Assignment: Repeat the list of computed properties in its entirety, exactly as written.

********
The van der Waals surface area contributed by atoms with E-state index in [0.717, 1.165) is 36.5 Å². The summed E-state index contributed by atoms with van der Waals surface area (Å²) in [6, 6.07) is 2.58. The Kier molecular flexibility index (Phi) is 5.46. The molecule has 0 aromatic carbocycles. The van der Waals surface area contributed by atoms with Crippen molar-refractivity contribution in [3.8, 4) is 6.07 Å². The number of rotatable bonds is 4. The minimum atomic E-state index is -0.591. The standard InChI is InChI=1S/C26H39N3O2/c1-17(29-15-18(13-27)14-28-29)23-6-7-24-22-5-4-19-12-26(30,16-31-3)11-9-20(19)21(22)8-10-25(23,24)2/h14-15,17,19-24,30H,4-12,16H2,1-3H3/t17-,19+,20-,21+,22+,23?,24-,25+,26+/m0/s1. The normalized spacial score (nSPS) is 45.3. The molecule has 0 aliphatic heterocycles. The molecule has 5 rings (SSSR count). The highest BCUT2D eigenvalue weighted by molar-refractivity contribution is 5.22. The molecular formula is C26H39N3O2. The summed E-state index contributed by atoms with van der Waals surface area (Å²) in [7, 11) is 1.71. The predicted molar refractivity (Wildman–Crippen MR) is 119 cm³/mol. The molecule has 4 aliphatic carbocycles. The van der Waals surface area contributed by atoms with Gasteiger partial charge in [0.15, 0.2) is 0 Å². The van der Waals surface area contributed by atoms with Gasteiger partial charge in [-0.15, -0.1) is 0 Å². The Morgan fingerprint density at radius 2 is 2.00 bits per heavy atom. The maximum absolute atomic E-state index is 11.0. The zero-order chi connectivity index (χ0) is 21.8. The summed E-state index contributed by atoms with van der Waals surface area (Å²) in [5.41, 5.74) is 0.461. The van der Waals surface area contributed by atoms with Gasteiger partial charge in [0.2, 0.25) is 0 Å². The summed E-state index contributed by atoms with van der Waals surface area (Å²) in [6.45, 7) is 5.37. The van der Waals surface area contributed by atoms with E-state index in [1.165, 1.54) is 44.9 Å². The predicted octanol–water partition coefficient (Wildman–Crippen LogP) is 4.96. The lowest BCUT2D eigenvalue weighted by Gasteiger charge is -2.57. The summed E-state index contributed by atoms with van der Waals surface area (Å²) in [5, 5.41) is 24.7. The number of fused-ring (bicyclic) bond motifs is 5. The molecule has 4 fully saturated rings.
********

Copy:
The van der Waals surface area contributed by atoms with E-state index in [0.717, 1.165) is 36.5 Å². The summed E-state index contributed by atoms with van der Waals surface area (Å²) in [6, 6.07) is 2.58. The Kier molecular flexibility index (Phi) is 5.46. The molecule has 0 aromatic carbocycles. The van der Waals surface area contributed by atoms with Crippen molar-refractivity contribution in [3.8, 4) is 6.07 Å². The number of rotatable bonds is 4. The minimum atomic E-state index is -0.591. The standard InChI is InChI=1S/C26H39N3O2/c1-17(29-15-18(13-27)14-28-29)23-6-7-24-22-5-4-19-12-26(30,16-31-3)11-9-20(19)21(22)8-10-25(23,24)2/h14-15,17,19-24,30H,4-12,16H2,1-3H3/t17-,19+,20-,21+,22+,23?,24-,25+,26+/m0/s1. The normalized spacial score (nSPS) is 45.3. The molecule has 0 aliphatic heterocycles. The molecule has 5 rings (SSSR count). The highest BCUT2D eigenvalue weighted by molar-refractivity contribution is 5.22. The molecular formula is C26H39N3O2. The summed E-state index contributed by atoms with van der Waals surface area (Å²) in [7, 11) is 1.71. The predicted molar refractivity (Wildman–Crippen MR) is 119 cm³/mol. The molecule has 4 aliphatic carbocycles. The van der Waals surface area contributed by atoms with Gasteiger partial charge in [0.15, 0.2) is 0 Å². The van der Waals surface area contributed by atoms with Gasteiger partial charge in [-0.15, -0.1) is 0 Å². The Morgan fingerprint density at radius 2 is 2.00 bits per heavy atom. The maximum absolute atomic E-state index is 11.0. The zero-order chi connectivity index (χ0) is 21.8. The summed E-state index contributed by atoms with van der Waals surface area (Å²) in [5.41, 5.74) is 0.461. The van der Waals surface area contributed by atoms with Gasteiger partial charge in [0.2, 0.25) is 0 Å². The summed E-state index contributed by atoms with van der Waals surface area (Å²) in [6.45, 7) is 5.37. The van der Waals surface area contributed by atoms with E-state index in [1.165, 1.54) is 44.9 Å². The predicted octanol–water partition coefficient (Wildman–Crippen LogP) is 4.96. The lowest BCUT2D eigenvalue weighted by Gasteiger charge is -2.57. The summed E-state index contributed by atoms with van der Waals surface area (Å²) in [5, 5.41) is 24.7. The number of fused-ring (bicyclic) bond motifs is 5. The molecule has 4 fully saturated rings.